supporting sobriety

What’s the best approach when someone you love is walking a path to danger and destruction because of substance abuse?

If you believe a loved one has a substance abuse problem, do something about it – as soon as possible and before it’s too late

Just as addiction is devious in nature, so too are addicts. The insidiousness of creeping addiction forces the addict to become sneaky and wily. Because of this, by the time loved ones become aware of a problem, the journey is often well on its way. In such a situation, hope and love become dangerous bedfellows, lulling you into a state of delusion that your addict loved one will eventually give up on their own. Or, guilt becomes a prevailing emotion where you believe you may have driven them to the state they’re in. All this stymies positive action.

DID YOU KNOW: Brain imaging studies of drug-addicted individuals show changes in areas of the brain that are critical to judgment, decision making, learning and memory, and behaviour control?


It’s not easy to make the decision to confront an addict. And it’s not easy to do the confronting once you’ve made the decision to do so. But, for most addicts, intervention by people who care about them is often their only chance of survival.

If you believe a loved one has a substance abuse problem, whether it’s over-the-counter pain killers, alcohol or the latest street drug, do something about it – as soon as possible and before it’s too late. But do it respectfully, with love and after serious thought and planning. Here are some tips on how to stage a successful intervention. Remember always, that any intervention needs a good dose of care and understanding, as well as a heavy dash of resolve.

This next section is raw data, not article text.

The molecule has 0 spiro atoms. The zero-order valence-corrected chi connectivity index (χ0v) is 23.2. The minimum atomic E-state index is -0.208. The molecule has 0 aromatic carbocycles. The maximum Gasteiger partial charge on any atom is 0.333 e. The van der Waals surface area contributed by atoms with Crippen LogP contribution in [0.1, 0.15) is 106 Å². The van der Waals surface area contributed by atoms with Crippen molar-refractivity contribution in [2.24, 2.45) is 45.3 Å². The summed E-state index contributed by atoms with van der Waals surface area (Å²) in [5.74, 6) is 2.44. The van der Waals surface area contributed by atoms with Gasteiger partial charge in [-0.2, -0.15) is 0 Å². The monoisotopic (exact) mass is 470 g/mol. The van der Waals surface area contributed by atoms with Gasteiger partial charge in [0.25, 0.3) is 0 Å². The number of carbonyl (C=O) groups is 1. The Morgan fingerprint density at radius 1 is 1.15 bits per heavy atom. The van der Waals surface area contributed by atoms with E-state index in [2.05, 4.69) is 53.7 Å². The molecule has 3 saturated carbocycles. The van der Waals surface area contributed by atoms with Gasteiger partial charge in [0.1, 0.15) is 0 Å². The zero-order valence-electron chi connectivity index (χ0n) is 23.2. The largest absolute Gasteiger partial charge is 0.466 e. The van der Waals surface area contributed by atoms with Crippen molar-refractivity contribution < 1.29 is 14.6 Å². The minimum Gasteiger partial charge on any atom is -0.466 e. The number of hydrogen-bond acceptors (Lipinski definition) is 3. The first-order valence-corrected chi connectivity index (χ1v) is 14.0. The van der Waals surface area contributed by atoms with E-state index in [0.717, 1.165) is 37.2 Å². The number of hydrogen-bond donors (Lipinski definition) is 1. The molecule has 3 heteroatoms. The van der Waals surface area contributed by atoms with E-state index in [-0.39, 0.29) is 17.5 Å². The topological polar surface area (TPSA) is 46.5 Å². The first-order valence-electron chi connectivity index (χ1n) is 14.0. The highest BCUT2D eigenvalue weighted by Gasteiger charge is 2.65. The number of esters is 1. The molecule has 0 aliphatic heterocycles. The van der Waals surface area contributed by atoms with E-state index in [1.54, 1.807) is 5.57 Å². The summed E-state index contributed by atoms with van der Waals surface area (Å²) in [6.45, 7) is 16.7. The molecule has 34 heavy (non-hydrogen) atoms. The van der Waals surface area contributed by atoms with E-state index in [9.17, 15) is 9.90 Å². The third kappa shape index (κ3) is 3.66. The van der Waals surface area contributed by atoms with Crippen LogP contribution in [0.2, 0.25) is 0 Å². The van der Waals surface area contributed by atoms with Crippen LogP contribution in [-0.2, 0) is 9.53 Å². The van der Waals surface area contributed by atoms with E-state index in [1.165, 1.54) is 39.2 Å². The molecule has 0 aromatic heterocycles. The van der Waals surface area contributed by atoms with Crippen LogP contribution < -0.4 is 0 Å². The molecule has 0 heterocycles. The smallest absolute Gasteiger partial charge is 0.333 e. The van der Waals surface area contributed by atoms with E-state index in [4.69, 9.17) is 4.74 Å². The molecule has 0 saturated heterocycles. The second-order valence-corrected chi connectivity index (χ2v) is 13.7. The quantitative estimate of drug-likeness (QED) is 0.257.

• Get help: form a planning group made up of concerned friends or family members who you know will bring wisdom and strength to the table. If necessary, consult a professional counsellor or social worker to assist you
  • Get information: do some research about the extent of your loved one’s addiction and the treatment options available. Find out costs, if treatment involves a clinic, and understand what you may be in for once treatment begins
  • Get the message: form an intervention team, which doesn’t have to include all the planning members, and spend time together formulating a consistent message that you’ll communicate to your addict loved one. It’s important that you are all in full agreement about the necessary measures
  • Get conditional: decide upfront what consequences your addicted loved one will face should they refuse treatment. Each member of the intervention team must decide and stick to certain conditions; for example, the addicted person may be asked to move out of the family home if they don’t agree to treatment
  • Get the story straight: before you stage the intervention, write down specific incidents where the addiction resulted in issues and the toll it has taken on the addict as well as members of the intervention team
  • Get going: once your planning is complete, set a time and date for the intervention, without telling your addicted loved one what it’s about. Each member of the intervention team must take turns in presenting their concerns and feelings. Then present your chosen treatment option and ask for a decision to be made immediately. Reiterate the consequences of not accepting treatment.

If you don’t plan an intervention properly, it could easily backfire, leaving your addicted loved one feeling under attack and more resistant to treatment.



A person may well make a conscious choice to take that first drink, that first drug. But when addiction begins, it’s no longer a question of choice. Essentially, drugs affect the way your brain works by tapping into its communication system and disrupting the way nerve cells process, send and receive information. Different drugs or substances have slightly different mechanisms, but all affect the brain’s pathways. Two ways drugs cause a disrupting in the brain’s communication structure are by imitating the natural chemical messengers (such as marijuana and heroin); or overstimulating the reward circuits, (e.g. cocaine and methamphetamines).


A successful interven